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The impact of our research

Our work has a huge impact both nationally and internationally as we fulfil our mission to be the world's leading innovative centre for preventing and controlling viral diseases of livestock. We play a crucial role in protecting UK livestock from viruses that have huge socio-economic impact with a unique combination of fundamental research and applied science in diagnostics and control.

Impact case studies

Potential treatments for mpox

Eight mpox cells under the microscope and coloured bright blueIn a collaborative effort, researchers from the University of Cambridge, University of Oxford, and The Pirbright Institute discovered how poxviruses, including mpox, evade human immune defenses. The research revealed that the mpox virus exploits a host protein, cyclophilin A, for its replication, presenting a promising opportunity for treatment using existing drugs.

Cyclophilin A is already a target for drugs used to treat certain viral infections and for immunosuppression. By repurposing non-immunosuppressive versions of these drugs, new treatments for mpox could be developed that:

  • Are less prone to viral resistance since they target a host protein rather than the virus itself.
  • Could be effective against multiple poxviruses using the same evasion strategy.
  • Can be rapidly produced and deployed as they have already undergone clinical trials.

With £2 million in funding from the Biotechnology and Biological Sciences Research Council (BBSRC) and the Medical Research Council (MRC), the Mpox Consortium was formed during the global mpox epidemic in 2022. This consortium has been instrumental in facilitating fast-paced, impactful research, leading to these crucial findings.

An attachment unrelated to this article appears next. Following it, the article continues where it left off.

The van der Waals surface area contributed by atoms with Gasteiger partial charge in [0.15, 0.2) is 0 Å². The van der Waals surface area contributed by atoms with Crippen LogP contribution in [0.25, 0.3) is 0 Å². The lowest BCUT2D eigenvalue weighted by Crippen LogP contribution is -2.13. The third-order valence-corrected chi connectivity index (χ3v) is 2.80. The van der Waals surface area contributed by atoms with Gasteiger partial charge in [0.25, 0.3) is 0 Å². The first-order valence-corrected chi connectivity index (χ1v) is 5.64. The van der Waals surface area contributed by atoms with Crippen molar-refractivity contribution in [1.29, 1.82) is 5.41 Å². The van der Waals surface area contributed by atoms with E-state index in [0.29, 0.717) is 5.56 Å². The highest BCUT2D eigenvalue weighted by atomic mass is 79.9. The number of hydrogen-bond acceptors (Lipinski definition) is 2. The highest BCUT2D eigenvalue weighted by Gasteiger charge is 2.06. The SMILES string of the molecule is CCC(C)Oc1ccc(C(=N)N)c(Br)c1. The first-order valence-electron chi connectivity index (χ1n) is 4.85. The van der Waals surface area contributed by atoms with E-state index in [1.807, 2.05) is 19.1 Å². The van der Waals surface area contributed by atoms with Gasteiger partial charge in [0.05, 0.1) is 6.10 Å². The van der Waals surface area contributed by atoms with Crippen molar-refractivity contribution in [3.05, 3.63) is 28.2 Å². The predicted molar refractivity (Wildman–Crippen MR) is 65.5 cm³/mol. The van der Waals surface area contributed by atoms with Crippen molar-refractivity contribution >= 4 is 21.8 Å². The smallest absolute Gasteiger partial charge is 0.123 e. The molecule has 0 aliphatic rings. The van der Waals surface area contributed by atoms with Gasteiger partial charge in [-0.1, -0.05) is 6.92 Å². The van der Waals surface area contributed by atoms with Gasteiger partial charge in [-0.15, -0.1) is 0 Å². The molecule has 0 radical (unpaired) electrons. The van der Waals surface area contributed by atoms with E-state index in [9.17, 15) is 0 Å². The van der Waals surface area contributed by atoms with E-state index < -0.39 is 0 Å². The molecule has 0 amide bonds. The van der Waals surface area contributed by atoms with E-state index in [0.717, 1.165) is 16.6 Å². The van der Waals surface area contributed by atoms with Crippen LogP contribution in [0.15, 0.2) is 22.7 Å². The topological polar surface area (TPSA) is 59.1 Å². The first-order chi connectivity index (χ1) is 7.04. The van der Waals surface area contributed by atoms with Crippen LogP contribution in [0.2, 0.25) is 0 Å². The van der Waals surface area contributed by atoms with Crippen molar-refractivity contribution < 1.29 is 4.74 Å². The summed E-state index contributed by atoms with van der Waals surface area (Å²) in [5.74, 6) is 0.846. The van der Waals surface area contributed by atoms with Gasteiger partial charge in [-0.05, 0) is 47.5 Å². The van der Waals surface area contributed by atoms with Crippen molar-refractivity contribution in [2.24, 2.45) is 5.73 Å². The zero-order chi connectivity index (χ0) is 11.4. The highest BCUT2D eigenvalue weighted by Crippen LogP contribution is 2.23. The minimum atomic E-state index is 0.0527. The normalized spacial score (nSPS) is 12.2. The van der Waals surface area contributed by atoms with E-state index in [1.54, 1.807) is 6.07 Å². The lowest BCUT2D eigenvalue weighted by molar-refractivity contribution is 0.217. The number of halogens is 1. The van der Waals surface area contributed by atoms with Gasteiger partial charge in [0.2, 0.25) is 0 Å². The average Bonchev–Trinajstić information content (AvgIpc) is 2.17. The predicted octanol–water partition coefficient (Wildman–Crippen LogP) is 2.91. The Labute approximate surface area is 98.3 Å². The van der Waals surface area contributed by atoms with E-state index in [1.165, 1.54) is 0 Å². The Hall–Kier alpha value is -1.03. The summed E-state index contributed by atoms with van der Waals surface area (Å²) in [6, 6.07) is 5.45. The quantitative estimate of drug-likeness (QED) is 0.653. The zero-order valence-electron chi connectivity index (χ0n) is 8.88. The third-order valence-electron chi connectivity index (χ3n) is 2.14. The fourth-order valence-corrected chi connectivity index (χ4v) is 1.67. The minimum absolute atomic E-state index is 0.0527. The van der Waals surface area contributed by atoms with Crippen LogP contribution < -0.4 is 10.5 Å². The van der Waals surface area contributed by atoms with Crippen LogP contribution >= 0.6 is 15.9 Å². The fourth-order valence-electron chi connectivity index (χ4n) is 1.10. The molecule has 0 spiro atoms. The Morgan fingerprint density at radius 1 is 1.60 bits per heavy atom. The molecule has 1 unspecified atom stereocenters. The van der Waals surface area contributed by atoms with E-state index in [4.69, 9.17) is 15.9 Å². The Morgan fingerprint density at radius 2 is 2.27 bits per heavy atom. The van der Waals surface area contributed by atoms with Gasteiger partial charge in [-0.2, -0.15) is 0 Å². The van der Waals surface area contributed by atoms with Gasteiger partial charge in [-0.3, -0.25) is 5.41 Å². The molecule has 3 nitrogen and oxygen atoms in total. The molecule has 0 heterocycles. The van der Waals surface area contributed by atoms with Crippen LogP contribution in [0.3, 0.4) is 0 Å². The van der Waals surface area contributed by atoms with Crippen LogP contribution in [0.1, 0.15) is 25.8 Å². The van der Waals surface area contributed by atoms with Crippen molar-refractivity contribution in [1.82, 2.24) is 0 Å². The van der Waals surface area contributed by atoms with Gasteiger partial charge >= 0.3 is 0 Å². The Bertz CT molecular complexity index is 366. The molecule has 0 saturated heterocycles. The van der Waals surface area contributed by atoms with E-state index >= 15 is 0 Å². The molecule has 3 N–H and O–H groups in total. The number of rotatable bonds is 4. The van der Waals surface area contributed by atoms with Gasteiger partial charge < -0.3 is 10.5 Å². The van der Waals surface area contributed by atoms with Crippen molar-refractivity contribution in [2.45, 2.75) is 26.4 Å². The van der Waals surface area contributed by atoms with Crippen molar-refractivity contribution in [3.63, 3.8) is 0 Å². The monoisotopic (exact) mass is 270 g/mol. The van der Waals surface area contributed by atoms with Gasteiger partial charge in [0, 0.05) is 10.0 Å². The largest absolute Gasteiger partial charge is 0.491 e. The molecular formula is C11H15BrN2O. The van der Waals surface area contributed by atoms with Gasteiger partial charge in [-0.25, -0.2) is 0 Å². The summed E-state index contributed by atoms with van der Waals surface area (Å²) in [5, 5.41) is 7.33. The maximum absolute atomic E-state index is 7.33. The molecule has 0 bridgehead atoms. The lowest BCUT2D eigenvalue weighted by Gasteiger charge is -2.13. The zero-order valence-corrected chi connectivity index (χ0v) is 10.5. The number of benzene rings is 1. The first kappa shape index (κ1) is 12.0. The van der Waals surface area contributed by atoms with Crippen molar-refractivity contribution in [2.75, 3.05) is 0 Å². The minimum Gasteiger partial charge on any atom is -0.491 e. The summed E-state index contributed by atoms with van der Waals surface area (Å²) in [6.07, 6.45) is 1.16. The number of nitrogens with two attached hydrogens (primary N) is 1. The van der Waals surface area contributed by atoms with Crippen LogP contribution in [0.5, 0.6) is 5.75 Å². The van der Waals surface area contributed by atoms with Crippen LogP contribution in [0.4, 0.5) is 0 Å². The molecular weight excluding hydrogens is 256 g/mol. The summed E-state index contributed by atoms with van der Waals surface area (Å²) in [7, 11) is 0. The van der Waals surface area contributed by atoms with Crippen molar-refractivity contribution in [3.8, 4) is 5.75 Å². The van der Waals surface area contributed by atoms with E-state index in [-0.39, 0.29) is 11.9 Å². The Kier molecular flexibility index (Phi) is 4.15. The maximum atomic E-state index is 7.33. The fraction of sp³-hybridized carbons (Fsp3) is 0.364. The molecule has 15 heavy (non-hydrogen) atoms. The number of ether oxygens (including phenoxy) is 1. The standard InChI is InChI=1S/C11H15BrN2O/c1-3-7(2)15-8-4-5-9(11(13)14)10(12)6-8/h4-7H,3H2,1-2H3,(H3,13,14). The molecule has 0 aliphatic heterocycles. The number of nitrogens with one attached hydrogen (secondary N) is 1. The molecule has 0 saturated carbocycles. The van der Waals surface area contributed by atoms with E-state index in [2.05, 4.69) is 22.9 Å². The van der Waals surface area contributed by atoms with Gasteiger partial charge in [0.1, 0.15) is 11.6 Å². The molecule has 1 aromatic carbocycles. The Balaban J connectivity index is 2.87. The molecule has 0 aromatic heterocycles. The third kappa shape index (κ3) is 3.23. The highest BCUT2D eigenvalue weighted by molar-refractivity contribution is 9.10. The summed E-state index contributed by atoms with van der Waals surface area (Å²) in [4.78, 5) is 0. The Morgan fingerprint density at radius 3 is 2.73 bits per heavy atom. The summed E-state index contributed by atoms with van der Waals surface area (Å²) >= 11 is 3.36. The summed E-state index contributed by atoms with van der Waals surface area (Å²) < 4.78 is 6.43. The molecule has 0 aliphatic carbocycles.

Tackling sheeppox and goatpox in Nigeria

Herd of goatsTogether with the Royal Veterinary College in London and National Veterinary Research Institute (NVRI), Pirbright researchers have worked with scientists, farmers and policy makers in Nigeria to address the devastating impact of sheeppox and goatpox.

These highly contagious diseases severely affect animal health, causing up to 40% mortality, weight loss, and reduced wool and cashmere production. Given Nigeria’s large sheep and goat population, these diseases significantly threaten livelihoods.

Led by Dr Georgina Limon-Vega, the team identified key disease risk factors. They used this information to assess the effectiveness of control measures, finding that vaccination is economically viable for most scenarios. 

To aid farmers, they developed an online vaccine cost calculator, enabling them to evaluate the financial benefits of vaccinating their animals.

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